The incomparable C. S. Lewis is well known (among other things) for his excellent "Screwtape Letters". The fame of these letter is entirely deserved. Much less well known, however, is "Screwtape Proposes a Toast".
This is, in my view, a great pity. Much good would be done if the message of this piece were more widely understood.
Basically, Lewis has Screwtape lecture a group of demons on the great value to Hell of the perversion of the concepts of "Democracy" and "Equality". The point, according to Screwtape, is to keep these two concepts fuzzy in peoples minds and to try and take the claim "all men are equal" out of it's original, political context and try to turn in into the idea that all men are, or ought to be, equal in talents, abilities, virtues and other ways in which it is quite obvious that we are not and can not be equal. In Screwtape's view, much could be done by this to undermine humanity.
I say all this in reflection on a incident in last night's episode of Ten's new "Reality Show" "The X Factor" (I realize it does nothing for my credibility that I profess to hate "Reality TV" but blog on two such shows in as many days). Anyway, a woman came (voluntarily) before three expert judges and sang. They, politely but firmly, told her that she had no talent.
What intrigued me was her comments afterwards, she insisted that she had talent, she said that the judges thought they had power just because they had influential positions in the music industry and they thought they new who did and didn't have musical talent, but they were wrong. And then came the point, the reason these industry bigwigs don't have power and can't judge who does and doesn't have talent "All men are equal, the Queen, industry types, we are all equal."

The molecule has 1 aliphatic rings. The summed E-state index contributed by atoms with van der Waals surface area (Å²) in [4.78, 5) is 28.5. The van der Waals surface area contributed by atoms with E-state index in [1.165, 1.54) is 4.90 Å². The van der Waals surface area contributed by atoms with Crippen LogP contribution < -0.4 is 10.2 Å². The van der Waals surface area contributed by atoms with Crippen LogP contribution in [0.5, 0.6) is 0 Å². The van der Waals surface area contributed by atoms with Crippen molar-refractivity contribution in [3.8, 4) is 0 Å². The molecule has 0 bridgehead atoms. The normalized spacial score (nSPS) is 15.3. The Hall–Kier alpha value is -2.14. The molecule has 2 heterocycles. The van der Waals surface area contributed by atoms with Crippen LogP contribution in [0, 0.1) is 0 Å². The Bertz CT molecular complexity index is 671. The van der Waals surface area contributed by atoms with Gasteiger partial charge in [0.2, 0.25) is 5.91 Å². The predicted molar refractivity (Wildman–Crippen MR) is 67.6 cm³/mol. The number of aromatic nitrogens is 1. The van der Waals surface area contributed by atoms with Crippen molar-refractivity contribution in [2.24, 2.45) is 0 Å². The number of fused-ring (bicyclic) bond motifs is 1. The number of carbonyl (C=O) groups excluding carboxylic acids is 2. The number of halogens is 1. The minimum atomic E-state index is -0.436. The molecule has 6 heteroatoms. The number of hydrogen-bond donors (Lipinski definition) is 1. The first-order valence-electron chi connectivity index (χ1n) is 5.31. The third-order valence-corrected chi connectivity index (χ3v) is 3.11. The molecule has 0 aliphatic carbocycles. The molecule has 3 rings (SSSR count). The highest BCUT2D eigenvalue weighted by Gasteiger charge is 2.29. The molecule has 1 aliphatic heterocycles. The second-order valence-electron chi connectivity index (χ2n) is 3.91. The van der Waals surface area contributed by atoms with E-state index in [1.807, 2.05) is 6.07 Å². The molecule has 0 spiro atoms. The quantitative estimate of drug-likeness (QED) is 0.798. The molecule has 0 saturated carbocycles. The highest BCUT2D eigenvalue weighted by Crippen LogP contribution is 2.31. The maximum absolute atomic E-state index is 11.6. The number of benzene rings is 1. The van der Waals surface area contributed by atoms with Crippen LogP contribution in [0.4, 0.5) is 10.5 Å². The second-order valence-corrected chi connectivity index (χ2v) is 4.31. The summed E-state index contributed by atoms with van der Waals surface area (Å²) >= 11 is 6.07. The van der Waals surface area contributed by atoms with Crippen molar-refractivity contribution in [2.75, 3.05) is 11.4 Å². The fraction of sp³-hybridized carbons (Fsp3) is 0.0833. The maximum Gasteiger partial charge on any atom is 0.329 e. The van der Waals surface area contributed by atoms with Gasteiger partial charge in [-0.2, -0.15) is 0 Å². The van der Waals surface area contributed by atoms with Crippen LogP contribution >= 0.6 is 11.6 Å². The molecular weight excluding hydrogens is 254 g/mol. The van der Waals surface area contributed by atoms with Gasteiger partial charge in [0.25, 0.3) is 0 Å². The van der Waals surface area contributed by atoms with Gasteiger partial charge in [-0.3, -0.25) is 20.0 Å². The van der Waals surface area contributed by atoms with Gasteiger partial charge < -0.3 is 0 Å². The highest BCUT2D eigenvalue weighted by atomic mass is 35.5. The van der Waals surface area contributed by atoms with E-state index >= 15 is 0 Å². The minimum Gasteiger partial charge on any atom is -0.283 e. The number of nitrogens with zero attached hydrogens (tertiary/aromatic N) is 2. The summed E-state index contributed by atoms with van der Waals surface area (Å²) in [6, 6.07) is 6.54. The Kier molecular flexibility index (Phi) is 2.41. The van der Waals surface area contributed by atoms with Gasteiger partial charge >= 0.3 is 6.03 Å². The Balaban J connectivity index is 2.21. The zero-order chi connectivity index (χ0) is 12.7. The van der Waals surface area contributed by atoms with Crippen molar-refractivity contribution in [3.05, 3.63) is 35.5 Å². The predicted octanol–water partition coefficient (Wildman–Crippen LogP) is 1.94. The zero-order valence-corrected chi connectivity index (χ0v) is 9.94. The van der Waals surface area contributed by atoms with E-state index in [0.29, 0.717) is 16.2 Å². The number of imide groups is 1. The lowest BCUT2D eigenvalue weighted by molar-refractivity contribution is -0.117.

This, I submit, is a perfect example of the attitude Screwtape was encouraging is fellow demons to promote. Note the confusion. I will, of course, happily concede that there are important, nay vital, political, moral and theological senses in which all men are equal, but so what? How does the fact that we are all equally important as immortal souls affect the question of whether or not the "X Factor" judges can adequately judge a persons talent? Or did she mean it in some other sense? Did she mean that all humanity is equal in ability to judge musical talent? Does this include the tone deaf? Does it include the deaf?
Ultimately, I don't think the woman had the faintest clue what she meant. She had volutaraly submitted her talents before a panel of experts and those experts has been unanimous in giving her the thumbs down, she wanted to come back at them and needed to say something plausible. Perhaps I am judging her too harshly, but she is an example of a genuinely troubling phenomenon. People mouth slogans like "we are all equal" without giving any thought to gaining a clear idea of what they actually mean, this is not a healthy thing for political and philosophical discourse.
* This is not a typo but an reference to Orwell's "Newspeak"